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Renovation doesn’t merit cost

Bradley Wilson, Media Manager

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Over the past couple of years, RB has undertaken a significant construction project that has renovated much of the building. Among the improvements include a new pool, fieldhouse, entrance, classrooms and labs, library, cafeteria, and auditorium. Needless to say it has been quite the renovation process.

The construction process started small and evolved to the point where major construction was going on during school days. The entire project was constructed in different phases to allow school to continue despite the construction. In the summer of 2009, McHugh construction made a big push to finish a majority of the construction. Although the summer construction did end up getting finished, it caused a late start that has put considerable pressure on many class schedules.

When the construction is complete, RB will be pretty much completely renovated. This will be nice for incoming students who get to reap the benefits of the construction. My class has been receiving some benefits from the construction, but has also had to suffer through incredibly loud and distracting construction noises and parts of the building being completely walled off.

This construction project has not come free; RB has spent millions upon millions of dollars in order to improve “the quality of education” at our high school. One of the main questions that arises from that is simple: has this multi million dollar construction project improved the quality of education?

The short answer is no.

Sure, our school has received state of the art facilities that not many other students have the option to take advantage of, but does that really improve the quality of education in the building? If education is something based on quality of facilities then RB’s construction project has strong merit.

However, education isn’t something based on quality of facilities. Having things such as strong teachers are much more important to education than having state of the art facilities. I’m definitely not trying to state that RB doesn’t have strong teachers either, because I have had many wonderful teachers that I feel like I’ve learned a lot from and will probably remember for the rest of my life.

My main complaint with the construction project is that our school, which is essentially the taxpayers of the surrounding communities, has spent millions upon millions of dollars on a construction project that in my opinion hasn’t changed the quality of education at this building. The facilities are state of the art and have been nice to be able to take part in, but even so, I don’t feel like the cost has been merited.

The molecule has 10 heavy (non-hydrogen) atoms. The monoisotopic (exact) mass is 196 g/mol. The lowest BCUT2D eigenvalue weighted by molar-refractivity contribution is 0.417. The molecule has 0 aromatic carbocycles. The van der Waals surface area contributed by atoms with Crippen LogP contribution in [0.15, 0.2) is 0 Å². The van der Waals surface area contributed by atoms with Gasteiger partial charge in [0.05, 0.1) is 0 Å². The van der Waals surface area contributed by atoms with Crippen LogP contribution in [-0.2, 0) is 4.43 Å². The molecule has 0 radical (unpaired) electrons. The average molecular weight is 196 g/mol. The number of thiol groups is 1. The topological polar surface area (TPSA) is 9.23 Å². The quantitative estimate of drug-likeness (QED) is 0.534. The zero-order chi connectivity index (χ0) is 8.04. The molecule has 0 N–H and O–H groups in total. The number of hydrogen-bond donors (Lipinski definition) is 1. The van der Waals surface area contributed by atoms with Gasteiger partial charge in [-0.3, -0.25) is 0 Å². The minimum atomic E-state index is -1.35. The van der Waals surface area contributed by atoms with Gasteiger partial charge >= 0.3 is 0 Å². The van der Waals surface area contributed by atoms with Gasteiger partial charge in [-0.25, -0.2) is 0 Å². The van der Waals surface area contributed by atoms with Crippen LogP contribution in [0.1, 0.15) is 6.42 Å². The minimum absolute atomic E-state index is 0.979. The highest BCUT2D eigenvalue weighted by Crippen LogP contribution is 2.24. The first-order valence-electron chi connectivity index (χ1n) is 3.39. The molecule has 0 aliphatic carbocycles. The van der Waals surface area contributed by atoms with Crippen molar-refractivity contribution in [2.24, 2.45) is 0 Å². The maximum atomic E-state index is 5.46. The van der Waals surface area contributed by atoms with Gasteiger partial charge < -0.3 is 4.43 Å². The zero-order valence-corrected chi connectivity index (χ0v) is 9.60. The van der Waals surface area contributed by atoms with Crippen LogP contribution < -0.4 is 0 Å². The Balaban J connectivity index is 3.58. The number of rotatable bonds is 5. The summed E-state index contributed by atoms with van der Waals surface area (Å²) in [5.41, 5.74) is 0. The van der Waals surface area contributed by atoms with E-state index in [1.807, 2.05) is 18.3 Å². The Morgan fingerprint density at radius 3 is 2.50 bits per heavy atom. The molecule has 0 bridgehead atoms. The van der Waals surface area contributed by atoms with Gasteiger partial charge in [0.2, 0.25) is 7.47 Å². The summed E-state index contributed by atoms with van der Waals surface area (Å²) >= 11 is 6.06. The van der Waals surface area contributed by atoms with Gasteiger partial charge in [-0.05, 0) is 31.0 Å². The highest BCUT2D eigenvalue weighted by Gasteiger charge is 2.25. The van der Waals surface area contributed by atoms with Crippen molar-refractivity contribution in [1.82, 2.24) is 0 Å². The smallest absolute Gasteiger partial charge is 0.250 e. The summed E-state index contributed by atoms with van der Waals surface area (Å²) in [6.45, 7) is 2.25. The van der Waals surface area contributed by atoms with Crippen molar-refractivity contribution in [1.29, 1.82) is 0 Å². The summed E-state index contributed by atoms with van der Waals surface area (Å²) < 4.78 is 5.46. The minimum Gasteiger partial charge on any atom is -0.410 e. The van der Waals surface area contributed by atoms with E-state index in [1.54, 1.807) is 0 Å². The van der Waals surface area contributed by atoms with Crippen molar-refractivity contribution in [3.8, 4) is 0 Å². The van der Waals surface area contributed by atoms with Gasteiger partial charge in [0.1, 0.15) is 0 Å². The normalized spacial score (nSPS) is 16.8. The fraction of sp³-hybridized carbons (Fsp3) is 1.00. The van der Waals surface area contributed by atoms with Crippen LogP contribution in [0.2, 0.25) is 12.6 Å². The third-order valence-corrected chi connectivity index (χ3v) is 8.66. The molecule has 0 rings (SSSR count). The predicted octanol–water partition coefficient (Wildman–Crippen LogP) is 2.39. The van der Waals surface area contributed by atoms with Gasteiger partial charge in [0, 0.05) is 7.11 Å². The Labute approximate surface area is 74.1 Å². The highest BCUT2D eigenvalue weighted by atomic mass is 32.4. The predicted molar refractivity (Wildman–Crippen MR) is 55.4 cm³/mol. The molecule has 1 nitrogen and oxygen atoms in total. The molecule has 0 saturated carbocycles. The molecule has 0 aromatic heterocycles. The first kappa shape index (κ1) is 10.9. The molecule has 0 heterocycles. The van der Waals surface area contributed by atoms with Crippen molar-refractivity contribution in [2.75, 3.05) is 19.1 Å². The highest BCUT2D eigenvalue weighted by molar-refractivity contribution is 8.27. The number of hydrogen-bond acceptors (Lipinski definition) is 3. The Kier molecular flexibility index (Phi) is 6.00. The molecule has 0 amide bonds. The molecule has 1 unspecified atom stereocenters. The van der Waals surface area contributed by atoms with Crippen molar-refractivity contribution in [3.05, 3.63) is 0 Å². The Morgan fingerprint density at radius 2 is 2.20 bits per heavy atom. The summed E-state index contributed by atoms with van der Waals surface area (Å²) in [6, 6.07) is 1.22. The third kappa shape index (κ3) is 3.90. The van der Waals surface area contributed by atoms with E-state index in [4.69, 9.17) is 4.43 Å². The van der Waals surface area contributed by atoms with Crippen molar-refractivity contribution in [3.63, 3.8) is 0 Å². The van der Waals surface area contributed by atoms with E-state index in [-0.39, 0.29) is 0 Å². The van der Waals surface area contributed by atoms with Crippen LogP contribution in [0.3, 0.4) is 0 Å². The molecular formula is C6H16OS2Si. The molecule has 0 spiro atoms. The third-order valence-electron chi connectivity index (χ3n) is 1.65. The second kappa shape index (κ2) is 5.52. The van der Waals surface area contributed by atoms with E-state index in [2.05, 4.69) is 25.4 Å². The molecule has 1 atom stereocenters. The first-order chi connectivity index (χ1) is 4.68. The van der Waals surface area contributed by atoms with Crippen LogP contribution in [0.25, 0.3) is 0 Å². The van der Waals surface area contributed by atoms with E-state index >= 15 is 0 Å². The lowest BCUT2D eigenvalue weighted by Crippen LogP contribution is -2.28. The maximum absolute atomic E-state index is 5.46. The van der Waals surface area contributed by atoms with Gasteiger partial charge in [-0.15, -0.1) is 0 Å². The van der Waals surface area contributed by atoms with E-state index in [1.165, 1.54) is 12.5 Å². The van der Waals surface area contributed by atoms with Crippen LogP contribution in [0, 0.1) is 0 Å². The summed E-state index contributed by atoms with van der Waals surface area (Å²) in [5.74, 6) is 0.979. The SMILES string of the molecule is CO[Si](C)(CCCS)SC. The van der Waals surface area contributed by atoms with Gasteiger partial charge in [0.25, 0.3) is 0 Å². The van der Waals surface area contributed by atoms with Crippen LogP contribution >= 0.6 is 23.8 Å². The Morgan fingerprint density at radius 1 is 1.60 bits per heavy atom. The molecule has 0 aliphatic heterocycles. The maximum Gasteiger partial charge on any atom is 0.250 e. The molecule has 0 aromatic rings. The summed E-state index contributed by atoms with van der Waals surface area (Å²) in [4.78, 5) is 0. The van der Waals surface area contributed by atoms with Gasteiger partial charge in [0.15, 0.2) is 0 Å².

Some of the renovation process has been necessary, in order to accommodate the ever increasing enrollment at our high school. I’m completely supportive of these changes and very happy that our school chose to expand rather than attempt to pack classes with the current space. It’s all the glamorous changes that are my main complaint. While having luxuries are nice, there is a time and place to have them.

I feel like the money used for the construction could have been better spent, or even not spent at all. In a time of economic crisis, is the best option to be improving a school that is completely functional? Even before the construction, RB’s facilities outshined many other schools and we were able to offer programs that other schools couldn’t even think about offering.

It doesn’t make sense how RB can merit spending millions of dollars to improve a building that didn’t need most of the major improvements, especially in troubled economic times. I know that additions to expand class space and a few other additions were necessary, but the question is whether or not all the construction project as a whole merits it’s cost?

The answer is no.

1 Comment

One Response to “Renovation doesn’t merit cost”

  1. Steven Krejcik on May 10th, 2010 1:09 pm

    I completely agree with you. At a time of economic crisis it is highly irresponsible to spend millions on renovations that are unnecessary to the schools purpose.
    It’s nice to have a school that looks good but when the school starts to lose its functionality there is a problem. As schools all over Illinois are taking mass economic hits and being forced to lay off teachers and staff our money should be used for education and education only.
    What really gets to me is we are the ones that pay for this. I pay taxes I think I should have a say in how my money is spent. A schools looks aren’t important. School could be held in a shack if need be. Without quality teachers and staff we have only a multimillion dollar aesthetic school.
    RBHS needs to get back to being a school. The higher-ups are becoming so concerned with how our school looks and where we stand in the ratings and not with what really matters. They need to change or be changed.

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Free of Bull, Full of Bulldogs
Renovation doesn’t merit cost